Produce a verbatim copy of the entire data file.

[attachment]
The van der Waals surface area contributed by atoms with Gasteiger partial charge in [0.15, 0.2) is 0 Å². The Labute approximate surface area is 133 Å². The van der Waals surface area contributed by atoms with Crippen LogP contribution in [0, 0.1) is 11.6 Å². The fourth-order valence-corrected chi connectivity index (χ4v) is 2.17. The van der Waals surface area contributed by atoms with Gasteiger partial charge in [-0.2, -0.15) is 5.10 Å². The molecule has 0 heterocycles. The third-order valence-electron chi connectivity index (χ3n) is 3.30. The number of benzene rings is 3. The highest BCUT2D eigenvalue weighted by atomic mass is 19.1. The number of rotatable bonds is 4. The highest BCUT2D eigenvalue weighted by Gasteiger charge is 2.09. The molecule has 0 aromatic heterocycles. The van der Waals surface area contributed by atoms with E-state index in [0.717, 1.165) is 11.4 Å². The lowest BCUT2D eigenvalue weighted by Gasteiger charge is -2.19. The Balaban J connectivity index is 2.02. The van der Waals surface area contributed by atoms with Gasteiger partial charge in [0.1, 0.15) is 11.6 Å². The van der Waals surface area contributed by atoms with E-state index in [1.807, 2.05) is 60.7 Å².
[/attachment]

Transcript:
The van der Waals surface area contributed by atoms with Gasteiger partial charge in [0.15, 0.2) is 0 Å². The Labute approximate surface area is 133 Å². The van der Waals surface area contributed by atoms with Crippen LogP contribution in [0, 0.1) is 11.6 Å². The fourth-order valence-corrected chi connectivity index (χ4v) is 2.17. The van der Waals surface area contributed by atoms with Gasteiger partial charge in [-0.2, -0.15) is 5.10 Å². The molecule has 0 heterocycles. The third-order valence-electron chi connectivity index (χ3n) is 3.30. The number of benzene rings is 3. The highest BCUT2D eigenvalue weighted by atomic mass is 19.1. The number of rotatable bonds is 4. The highest BCUT2D eigenvalue weighted by Gasteiger charge is 2.09. The molecule has 0 aromatic heterocycles. The van der Waals surface area contributed by atoms with E-state index in [0.717, 1.165) is 11.4 Å². The lowest BCUT2D eigenvalue weighted by Gasteiger charge is -2.19. The Balaban J connectivity index is 2.02. The van der Waals surface area contributed by atoms with Gasteiger partial charge in [0.1, 0.15) is 11.6 Å². The van der Waals surface area contributed by atoms with E-state index in [1.807, 2.05) is 60.7 Å².